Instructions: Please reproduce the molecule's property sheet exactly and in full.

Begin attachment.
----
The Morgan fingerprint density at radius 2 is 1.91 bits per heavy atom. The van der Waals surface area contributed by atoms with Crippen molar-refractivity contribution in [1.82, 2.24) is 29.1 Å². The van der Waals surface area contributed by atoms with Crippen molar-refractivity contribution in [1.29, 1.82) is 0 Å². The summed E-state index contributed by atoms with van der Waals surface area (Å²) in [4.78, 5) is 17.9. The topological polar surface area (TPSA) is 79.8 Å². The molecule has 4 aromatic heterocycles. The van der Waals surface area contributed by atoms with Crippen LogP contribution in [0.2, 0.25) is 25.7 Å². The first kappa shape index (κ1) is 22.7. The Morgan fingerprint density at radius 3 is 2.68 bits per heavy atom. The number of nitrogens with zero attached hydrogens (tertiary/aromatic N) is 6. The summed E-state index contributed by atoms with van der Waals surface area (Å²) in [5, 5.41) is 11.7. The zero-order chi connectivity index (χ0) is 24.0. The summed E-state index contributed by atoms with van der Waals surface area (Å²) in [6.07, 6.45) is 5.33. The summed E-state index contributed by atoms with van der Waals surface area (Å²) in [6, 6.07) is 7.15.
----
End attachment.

The Morgan fingerprint density at radius 2 is 1.91 bits per heavy atom. The van der Waals surface area contributed by atoms with Crippen molar-refractivity contribution in [1.82, 2.24) is 29.1 Å². The van der Waals surface area contributed by atoms with Crippen molar-refractivity contribution in [1.29, 1.82) is 0 Å². The summed E-state index contributed by atoms with van der Waals surface area (Å²) in [4.78, 5) is 17.9. The topological polar surface area (TPSA) is 79.8 Å². The molecule has 4 aromatic heterocycles. The van der Waals surface area contributed by atoms with Crippen LogP contribution in [0.2, 0.25) is 25.7 Å². The first kappa shape index (κ1) is 22.7. The Morgan fingerprint density at radius 3 is 2.68 bits per heavy atom. The number of nitrogens with zero attached hydrogens (tertiary/aromatic N) is 6. The summed E-state index contributed by atoms with van der Waals surface area (Å²) in [5, 5.41) is 11.7. The zero-order chi connectivity index (χ0) is 24.0. The summed E-state index contributed by atoms with van der Waals surface area (Å²) in [6.07, 6.45) is 5.33. The summed E-state index contributed by atoms with van der Waals surface area (Å²) in [6, 6.07) is 7.15.